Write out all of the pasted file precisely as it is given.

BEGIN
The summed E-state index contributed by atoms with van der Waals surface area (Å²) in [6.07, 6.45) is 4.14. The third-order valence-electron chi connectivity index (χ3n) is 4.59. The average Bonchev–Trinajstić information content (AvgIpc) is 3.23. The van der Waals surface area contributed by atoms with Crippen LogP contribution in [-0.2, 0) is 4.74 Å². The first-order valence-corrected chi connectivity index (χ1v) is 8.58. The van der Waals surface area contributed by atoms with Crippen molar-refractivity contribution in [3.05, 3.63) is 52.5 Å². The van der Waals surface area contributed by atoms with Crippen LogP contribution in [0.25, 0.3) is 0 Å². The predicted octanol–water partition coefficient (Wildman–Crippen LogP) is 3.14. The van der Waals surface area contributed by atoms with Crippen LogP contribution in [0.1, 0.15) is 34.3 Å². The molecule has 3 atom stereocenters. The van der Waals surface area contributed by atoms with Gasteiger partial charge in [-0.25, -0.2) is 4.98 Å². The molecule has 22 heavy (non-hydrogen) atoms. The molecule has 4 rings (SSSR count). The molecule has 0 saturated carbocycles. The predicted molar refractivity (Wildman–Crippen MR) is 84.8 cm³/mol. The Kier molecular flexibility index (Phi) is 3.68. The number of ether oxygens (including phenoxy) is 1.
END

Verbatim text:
The summed E-state index contributed by atoms with van der Waals surface area (Å²) in [6.07, 6.45) is 4.14. The third-order valence-electron chi connectivity index (χ3n) is 4.59. The average Bonchev–Trinajstić information content (AvgIpc) is 3.23. The van der Waals surface area contributed by atoms with Crippen LogP contribution in [-0.2, 0) is 4.74 Å². The first-order valence-corrected chi connectivity index (χ1v) is 8.58. The van der Waals surface area contributed by atoms with Crippen molar-refractivity contribution in [3.05, 3.63) is 52.5 Å². The van der Waals surface area contributed by atoms with Crippen LogP contribution in [0.25, 0.3) is 0 Å². The predicted octanol–water partition coefficient (Wildman–Crippen LogP) is 3.14. The van der Waals surface area contributed by atoms with Crippen LogP contribution in [0.1, 0.15) is 34.3 Å². The molecule has 3 atom stereocenters. The van der Waals surface area contributed by atoms with Gasteiger partial charge in [-0.25, -0.2) is 4.98 Å². The molecule has 22 heavy (non-hydrogen) atoms. The molecule has 4 rings (SSSR count). The molecule has 0 saturated carbocycles. The predicted molar refractivity (Wildman–Crippen MR) is 84.8 cm³/mol. The Kier molecular flexibility index (Phi) is 3.68. The number of ether oxygens (including phenoxy) is 1.